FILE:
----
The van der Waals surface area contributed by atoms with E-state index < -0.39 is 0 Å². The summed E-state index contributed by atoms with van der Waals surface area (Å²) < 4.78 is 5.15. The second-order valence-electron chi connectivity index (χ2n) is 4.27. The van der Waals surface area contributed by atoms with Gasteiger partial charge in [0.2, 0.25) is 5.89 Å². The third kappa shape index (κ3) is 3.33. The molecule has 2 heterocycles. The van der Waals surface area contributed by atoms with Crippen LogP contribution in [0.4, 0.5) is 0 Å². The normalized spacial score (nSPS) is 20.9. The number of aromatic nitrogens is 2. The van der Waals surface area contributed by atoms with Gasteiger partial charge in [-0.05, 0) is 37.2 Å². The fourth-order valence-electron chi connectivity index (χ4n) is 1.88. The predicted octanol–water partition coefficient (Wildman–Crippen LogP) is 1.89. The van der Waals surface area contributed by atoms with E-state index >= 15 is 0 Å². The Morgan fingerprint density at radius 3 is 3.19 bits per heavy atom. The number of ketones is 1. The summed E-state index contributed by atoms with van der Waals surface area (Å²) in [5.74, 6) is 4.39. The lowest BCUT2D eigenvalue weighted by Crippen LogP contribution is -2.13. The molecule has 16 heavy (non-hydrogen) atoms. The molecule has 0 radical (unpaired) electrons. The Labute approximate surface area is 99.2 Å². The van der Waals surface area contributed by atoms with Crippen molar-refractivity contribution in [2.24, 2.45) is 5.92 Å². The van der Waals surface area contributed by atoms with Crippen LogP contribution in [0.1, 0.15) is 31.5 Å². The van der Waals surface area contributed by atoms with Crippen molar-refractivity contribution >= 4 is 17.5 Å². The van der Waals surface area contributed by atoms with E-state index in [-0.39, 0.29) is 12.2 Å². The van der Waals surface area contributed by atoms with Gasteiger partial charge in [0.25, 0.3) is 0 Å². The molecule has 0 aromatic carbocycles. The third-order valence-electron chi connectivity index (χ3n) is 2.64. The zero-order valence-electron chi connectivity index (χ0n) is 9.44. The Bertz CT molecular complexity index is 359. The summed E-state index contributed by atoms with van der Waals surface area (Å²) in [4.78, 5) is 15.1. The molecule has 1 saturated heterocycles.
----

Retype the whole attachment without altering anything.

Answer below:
The van der Waals surface area contributed by atoms with E-state index < -0.39 is 0 Å². The summed E-state index contributed by atoms with van der Waals surface area (Å²) < 4.78 is 5.15. The second-order valence-electron chi connectivity index (χ2n) is 4.27. The van der Waals surface area contributed by atoms with Gasteiger partial charge in [0.2, 0.25) is 5.89 Å². The third kappa shape index (κ3) is 3.33. The molecule has 2 heterocycles. The van der Waals surface area contributed by atoms with Crippen LogP contribution in [0.4, 0.5) is 0 Å². The normalized spacial score (nSPS) is 20.9. The number of aromatic nitrogens is 2. The van der Waals surface area contributed by atoms with Gasteiger partial charge in [-0.05, 0) is 37.2 Å². The fourth-order valence-electron chi connectivity index (χ4n) is 1.88. The predicted octanol–water partition coefficient (Wildman–Crippen LogP) is 1.89. The van der Waals surface area contributed by atoms with E-state index >= 15 is 0 Å². The Morgan fingerprint density at radius 3 is 3.19 bits per heavy atom. The number of ketones is 1. The summed E-state index contributed by atoms with van der Waals surface area (Å²) in [5.74, 6) is 4.39. The lowest BCUT2D eigenvalue weighted by Crippen LogP contribution is -2.13. The molecule has 16 heavy (non-hydrogen) atoms. The molecule has 0 radical (unpaired) electrons. The Labute approximate surface area is 99.2 Å². The van der Waals surface area contributed by atoms with Crippen molar-refractivity contribution in [2.24, 2.45) is 5.92 Å². The van der Waals surface area contributed by atoms with Crippen LogP contribution in [0.1, 0.15) is 31.5 Å². The van der Waals surface area contributed by atoms with Crippen molar-refractivity contribution >= 4 is 17.5 Å². The van der Waals surface area contributed by atoms with E-state index in [-0.39, 0.29) is 12.2 Å². The van der Waals surface area contributed by atoms with Gasteiger partial charge in [0.25, 0.3) is 0 Å². The molecule has 0 aromatic carbocycles. The third-order valence-electron chi connectivity index (χ3n) is 2.64. The zero-order valence-electron chi connectivity index (χ0n) is 9.44. The Bertz CT molecular complexity index is 359. The summed E-state index contributed by atoms with van der Waals surface area (Å²) in [4.78, 5) is 15.1. The molecule has 1 saturated heterocycles.